Ava is everyone’s friend. She’s there to help you through the bad times, to comfort you, to celebrate your successes and laugh at your jokes. She gives excellent advice. She has a really cool haircut. Ava’s only flaw, in fact, is that she doesn’t actually exist. Ava is the brainchild of OpenAI – the company behind ChatGPT, which everyone keeps panicking about – and she’s being developed to debut this summer as the ultimate virtual friend for Gen Z. “She’s here to be your friend, someone to talk to, lift you up, give you advice… or just someone to remind you how awesome you are,” one of Ava’s inventors told The Sunday Times last week. It’s hard not to think: Jesus, this is incredibly depressing.
Everyone says Gen Z is the loneliest generation, with the caveat of it being sometimes true that Gen Z and millennials are the loneliest generations (thanks). Everything that we millennials have been blamed for over the past decade, from the infuriating – not buying houses, and living with our parents too long – to the ridiculous – being too skint to buy diamonds for proposing to one another, apparently killing off the diamond industry in the process – has now passed on to the generation behind us.
It is dispiriting, not to mention a tiny bit dystopian, that inventions like Ava are getting Silicon Valley backing – a lot of it – but it’s not surprising. We’re investing in tech toys instead of in the kind of industries or professions that would raise our wages and enable us to buy our own homes (and diamonds), rather than living in our parents’ spare rooms.
Gen Z are usually branded as hating rom-coms (the category was recently removed from Netflix amid a deluge of “Gen Z killed the rom-com” op-eds), hating drinking, hating casual sex and being very cynical about love in general. An article last month revealed that half of young Brits have never sent a love letter! Depressing! But has it really got so bad that we need tech to be our mates now?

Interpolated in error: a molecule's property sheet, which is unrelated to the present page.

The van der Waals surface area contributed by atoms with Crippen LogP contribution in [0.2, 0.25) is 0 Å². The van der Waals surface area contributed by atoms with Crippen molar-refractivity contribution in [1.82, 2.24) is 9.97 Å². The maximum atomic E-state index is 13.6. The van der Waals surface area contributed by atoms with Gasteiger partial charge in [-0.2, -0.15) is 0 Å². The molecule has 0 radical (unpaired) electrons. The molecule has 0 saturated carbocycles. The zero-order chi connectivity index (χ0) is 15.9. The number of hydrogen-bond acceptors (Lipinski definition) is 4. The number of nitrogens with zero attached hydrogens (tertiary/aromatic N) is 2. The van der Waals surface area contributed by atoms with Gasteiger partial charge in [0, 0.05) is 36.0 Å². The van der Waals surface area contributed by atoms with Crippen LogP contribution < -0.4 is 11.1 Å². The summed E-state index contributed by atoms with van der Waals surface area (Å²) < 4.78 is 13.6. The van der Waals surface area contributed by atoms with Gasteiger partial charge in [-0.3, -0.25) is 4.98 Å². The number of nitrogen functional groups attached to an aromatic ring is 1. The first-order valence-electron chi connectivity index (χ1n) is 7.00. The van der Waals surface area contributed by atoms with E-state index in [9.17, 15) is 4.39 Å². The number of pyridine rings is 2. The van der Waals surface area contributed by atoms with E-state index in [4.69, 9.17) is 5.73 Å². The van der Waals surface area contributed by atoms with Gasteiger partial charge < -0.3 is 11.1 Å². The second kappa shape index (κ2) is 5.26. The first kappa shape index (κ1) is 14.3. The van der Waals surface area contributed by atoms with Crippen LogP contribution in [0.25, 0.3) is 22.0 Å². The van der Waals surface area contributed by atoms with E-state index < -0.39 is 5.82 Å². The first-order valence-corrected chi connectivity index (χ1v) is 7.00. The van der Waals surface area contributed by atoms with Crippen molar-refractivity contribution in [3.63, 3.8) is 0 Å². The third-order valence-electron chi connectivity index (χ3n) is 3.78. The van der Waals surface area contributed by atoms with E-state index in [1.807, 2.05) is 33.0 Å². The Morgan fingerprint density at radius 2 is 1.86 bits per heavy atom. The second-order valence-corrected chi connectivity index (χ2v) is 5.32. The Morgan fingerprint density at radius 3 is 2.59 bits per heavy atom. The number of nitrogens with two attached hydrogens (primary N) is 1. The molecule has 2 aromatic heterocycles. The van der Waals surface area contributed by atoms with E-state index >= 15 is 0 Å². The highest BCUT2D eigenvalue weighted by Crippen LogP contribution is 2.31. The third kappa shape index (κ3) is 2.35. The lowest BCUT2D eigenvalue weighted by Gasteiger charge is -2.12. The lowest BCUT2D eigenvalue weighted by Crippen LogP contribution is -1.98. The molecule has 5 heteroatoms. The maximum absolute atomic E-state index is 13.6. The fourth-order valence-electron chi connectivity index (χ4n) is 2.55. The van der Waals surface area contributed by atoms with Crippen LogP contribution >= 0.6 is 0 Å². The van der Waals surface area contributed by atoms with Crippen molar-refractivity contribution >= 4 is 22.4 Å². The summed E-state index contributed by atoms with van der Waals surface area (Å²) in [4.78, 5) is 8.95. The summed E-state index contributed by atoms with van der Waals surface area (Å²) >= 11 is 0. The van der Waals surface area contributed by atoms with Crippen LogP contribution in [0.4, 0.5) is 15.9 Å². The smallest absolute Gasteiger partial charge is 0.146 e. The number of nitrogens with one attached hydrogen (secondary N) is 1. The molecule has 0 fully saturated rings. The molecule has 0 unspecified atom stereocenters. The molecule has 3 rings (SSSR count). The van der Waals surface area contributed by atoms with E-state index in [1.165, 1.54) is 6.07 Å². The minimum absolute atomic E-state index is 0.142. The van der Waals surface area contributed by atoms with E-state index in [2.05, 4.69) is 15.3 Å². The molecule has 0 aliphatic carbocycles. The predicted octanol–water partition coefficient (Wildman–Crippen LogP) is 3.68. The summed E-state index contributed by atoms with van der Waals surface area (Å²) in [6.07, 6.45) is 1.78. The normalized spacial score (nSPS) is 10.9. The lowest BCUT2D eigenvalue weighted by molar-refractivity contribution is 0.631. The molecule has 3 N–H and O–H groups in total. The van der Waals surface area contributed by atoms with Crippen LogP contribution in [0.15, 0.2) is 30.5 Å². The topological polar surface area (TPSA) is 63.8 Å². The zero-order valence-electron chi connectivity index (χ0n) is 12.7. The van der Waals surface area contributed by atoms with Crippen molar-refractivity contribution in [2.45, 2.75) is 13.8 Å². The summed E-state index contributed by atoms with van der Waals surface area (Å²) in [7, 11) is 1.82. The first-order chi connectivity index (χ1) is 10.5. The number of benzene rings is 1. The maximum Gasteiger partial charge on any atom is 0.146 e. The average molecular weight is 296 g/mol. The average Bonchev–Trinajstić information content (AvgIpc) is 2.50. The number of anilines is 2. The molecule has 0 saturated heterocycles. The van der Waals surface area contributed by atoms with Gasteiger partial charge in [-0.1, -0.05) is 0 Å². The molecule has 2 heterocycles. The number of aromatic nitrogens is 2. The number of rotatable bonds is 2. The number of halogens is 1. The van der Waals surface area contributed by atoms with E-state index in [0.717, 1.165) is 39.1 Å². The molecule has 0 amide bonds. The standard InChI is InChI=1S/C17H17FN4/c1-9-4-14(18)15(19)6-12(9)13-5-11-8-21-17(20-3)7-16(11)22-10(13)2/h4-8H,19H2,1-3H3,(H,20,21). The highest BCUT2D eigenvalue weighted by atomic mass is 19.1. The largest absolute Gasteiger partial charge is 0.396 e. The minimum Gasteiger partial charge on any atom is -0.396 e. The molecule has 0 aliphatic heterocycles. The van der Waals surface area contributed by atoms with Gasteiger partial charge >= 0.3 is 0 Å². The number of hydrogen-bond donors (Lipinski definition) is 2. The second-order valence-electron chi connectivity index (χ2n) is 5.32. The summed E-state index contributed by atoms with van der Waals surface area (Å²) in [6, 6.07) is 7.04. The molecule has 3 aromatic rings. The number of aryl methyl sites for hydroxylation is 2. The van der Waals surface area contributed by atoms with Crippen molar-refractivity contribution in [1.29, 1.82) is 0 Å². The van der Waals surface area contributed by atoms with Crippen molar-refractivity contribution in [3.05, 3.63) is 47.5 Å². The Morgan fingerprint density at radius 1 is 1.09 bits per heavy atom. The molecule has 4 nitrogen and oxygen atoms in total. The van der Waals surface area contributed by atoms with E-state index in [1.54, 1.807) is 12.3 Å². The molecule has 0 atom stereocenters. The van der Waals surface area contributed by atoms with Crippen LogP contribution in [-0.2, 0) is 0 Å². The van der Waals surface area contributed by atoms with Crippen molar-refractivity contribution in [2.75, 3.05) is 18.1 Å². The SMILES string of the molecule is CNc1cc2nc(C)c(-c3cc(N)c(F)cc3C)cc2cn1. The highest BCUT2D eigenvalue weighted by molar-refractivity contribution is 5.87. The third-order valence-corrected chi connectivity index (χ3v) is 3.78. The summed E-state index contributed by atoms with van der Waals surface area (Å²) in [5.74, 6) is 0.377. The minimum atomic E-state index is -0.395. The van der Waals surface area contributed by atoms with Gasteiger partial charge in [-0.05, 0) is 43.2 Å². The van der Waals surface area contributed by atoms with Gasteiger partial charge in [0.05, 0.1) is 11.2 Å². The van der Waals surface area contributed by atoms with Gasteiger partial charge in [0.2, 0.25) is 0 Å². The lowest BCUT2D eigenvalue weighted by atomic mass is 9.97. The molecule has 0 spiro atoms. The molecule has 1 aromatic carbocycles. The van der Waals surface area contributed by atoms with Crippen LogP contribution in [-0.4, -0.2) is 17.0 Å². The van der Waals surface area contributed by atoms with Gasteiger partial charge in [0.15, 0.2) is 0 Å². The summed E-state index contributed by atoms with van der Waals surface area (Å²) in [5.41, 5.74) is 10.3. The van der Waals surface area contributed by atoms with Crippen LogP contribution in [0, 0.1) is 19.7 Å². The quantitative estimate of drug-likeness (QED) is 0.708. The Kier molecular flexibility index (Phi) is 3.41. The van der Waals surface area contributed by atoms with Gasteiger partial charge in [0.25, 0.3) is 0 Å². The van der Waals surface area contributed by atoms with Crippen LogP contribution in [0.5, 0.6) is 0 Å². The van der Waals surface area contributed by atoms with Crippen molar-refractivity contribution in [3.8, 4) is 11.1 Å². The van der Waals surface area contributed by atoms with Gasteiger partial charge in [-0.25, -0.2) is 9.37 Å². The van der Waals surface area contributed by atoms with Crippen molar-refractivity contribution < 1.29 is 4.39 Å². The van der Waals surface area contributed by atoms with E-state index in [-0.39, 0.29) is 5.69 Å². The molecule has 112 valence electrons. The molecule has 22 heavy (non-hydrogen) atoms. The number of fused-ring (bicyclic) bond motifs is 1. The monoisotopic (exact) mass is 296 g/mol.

Well, yes, apparently. And there isn’t a lot of sympathy out there for the lonely zoomers who find themselves in that predicament. The boomers who commented on Ava’s announcement story certainly didn’t seem to feel as depressed by it as I did. “Sick weirdos”, wrote one, fighting it out for Biggest Loser On The Times Website Today with another who complained about Ava’s future role as a “Yes-man” in our pockets. “Is it possible we’d see even more narcissism as a result?” they grumbled.
As a millennial I find this pretty callous. I can find reserves of sympathy for the so-called losers and weirdos stuck alone in their rooms, chatting away to AI and ignoring their WhatsApp notifications from real-life potential friends, because I’ve done it myself. I’ve often had to defend myself to people who’ve suffered my missed calls and unread texts only to see me tweeting about Succession or posting sad memes on my Instagram story. Sometimes real-life friendship is too messy and overwhelming – and it was millennials, not zoomers, who first led the charge in retreating to the comforts of solo technology. Our MySpace and LiveJournal and Bebo and Facebook became their TikTok. (I’d say we share Instagram, just about). If Gen Z are the loneliest generation, it’s our example as millennials that got them there. We only have ourselves to blame.
It’s unsurprising that one of Ava’s developers is Clara Gold, aged 32 (a millennial). If Gen Z are lonely because working from home means they can’t make friendships with colleagues, then perhaps it’s our example as millennial girlboss hustlers – working overtime only to be held back by endless global financial meltdowns – that made them check out before they’d even begun. We were the ones posting ourselves to death when we discovered social media: can we really blame the zoomers behind us for never leaving their rooms? It was millennials, after all, who introduced the cultural fear of phone calls. Maybe Ava is the natural end point of our tendency to get overwhelmed and depressed and, without an example from our own woefully unprepared Gen X predecessors, to hide from all that messiness with our phones and laptops. Man hands on misery to man, and all that. It deepens like a coastal shelf. Or in this case, it inspires deeply sinister, tracksuit-wearing, artificial intelligence “friends”.
Róisín Lanigan is a writer and editor based in Belfast and London